New York: A moment of silence fell across America Sunday as the nation remembered the horror of the 9/11 terror attacks that killed 2,977 people, including 41 Indian Americans, and changed their lives for ever.
Thousands gathered Sunday at New York's Ground Zero. Some stood still in silence, and some cried as they listened to the names of victims of the Sep 11, 2001 attacks being read aloud by relatives.
"They were our neighbours, our friends, our wives, children and parents," said New York Mayor Michael Bloomberg, who, along with President Barack Obama, helped lead the commemoration on the 10th anniversary of the attacks.
Bloomberg opened the ceremony by recalling the "perfect blue sky" that became marred with smoke and flames. "Since then, we've lived in sunlight and shadow," he said.
He called the moment of silence at 8.46 a.m. -- 10 years to the minute after the first plane hit the World Trade Center. A single bell marked the start of the silence.
At 9.03 a.m., a second moment of silence was observed to recall the second plane, United Flight 175, hitting the World Trade Center.
At the ceremony, Obama and first lady Michelle stood behind bullet-proof protection. Obama read the biblical Psalm 46.
Former president George W. Bush, who was reading to school children in Florida at the time of the attack, read a letter sent by Abraham Lincoln to a woman who lost five sons in the Civil War.
Those who lost loved ones in the attacks stepped forward to read names. The reading of the names was accompanied by a single instrument, first a cello, then a flute.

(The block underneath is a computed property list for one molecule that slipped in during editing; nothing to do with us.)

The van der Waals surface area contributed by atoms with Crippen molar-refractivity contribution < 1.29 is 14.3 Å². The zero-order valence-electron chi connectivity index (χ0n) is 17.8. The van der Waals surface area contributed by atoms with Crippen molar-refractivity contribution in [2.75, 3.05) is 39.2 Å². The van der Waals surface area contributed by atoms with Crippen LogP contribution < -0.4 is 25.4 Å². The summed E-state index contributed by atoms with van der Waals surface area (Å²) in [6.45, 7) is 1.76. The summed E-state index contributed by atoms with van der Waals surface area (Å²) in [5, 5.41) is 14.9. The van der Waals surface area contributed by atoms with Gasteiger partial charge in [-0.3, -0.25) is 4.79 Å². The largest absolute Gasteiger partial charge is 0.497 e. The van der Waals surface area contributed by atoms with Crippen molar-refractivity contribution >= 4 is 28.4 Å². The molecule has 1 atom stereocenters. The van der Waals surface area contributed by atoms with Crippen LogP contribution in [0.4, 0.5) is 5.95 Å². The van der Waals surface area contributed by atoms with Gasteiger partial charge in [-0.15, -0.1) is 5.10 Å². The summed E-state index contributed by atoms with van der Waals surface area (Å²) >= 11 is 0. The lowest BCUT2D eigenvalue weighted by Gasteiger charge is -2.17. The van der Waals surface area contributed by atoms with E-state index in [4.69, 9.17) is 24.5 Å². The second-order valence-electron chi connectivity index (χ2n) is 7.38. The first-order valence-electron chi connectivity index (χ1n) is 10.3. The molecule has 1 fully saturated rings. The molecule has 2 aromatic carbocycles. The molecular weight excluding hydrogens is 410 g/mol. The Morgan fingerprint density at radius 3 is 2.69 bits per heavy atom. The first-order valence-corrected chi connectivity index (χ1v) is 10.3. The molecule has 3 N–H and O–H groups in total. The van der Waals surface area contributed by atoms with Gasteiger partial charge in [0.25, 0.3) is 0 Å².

The emotional reading moved many in the crowd to tears. Many of those reading the names of the dead struggled to speak through tears.
Earlier, Obama and Bush walked the site of the attacks. The two men held hands with their wives while looking at the names of the dead in the just-opened 9/11 Memorial. Obama gazed upward quietly, and the rest followed his lead as he stepped forward, his hands grazing the names on the wall.
In Washington, mourners observed a moment of silence at 9.37 a.m. -- the moment American Airlines Flight 77 struck the Pentagon and killed 184 people.
And at 10:03 a.m., silence fell on Shanksville, Pennsylvania, where passengers on board United Airlines Flight 93 thwarted a hijacking plot and crashed the plane into the ground.
At a ceremony at the Pentagon, Vice President Joe Biden and Defence Secretary Leon Panetta vowed to relentlessly pursue the Al Qaeda until it is dismantled.
At the Pentagon Memorial, 184 soldiers each laid a single wreath of white flowers on 184 wing-shaped benches one by one, on which the names of the dead were inscribed.
"You will not stop until Al Qaeda is not only disrupted, but completely dismantled and ultimately destroyed," Biden said of the US military fighting in Afghanistan and Iraq.
He noted the "incredible price" the military has paid for the wars, including 4,478 troops fallen in Iraq, 1,648 in Afghanistan, and more than 40,000 wounded in both countries, some of whom will require "care and support the rest of their lives".
Panetta said: "To this day, and by these memorials to each victim, we pledge to never forget the enemy that made this happen, why we fight them, and why we will never stop fighting them to make sure that what happened here and in New York City and in the field in Pennsylvania never happens again."
Later, Obama paid a visit to Shanksville - the crash site of the United Flight 93.
Accompanied by first lady Michelle, the president laid a wreath in front of the Wall of Names -- comprising white marble slabs where the names of 40 victims of the crash have been inscribed.
The president observed a moment of silence. He then shook hands with family members of the victims. Obama, however, did not give any speech or remarks.
Obama took a helicopter to Shanksville from Pittsburg after flying into that city on board Air Force One from New York, where he attended a ceremony at Ground Zero.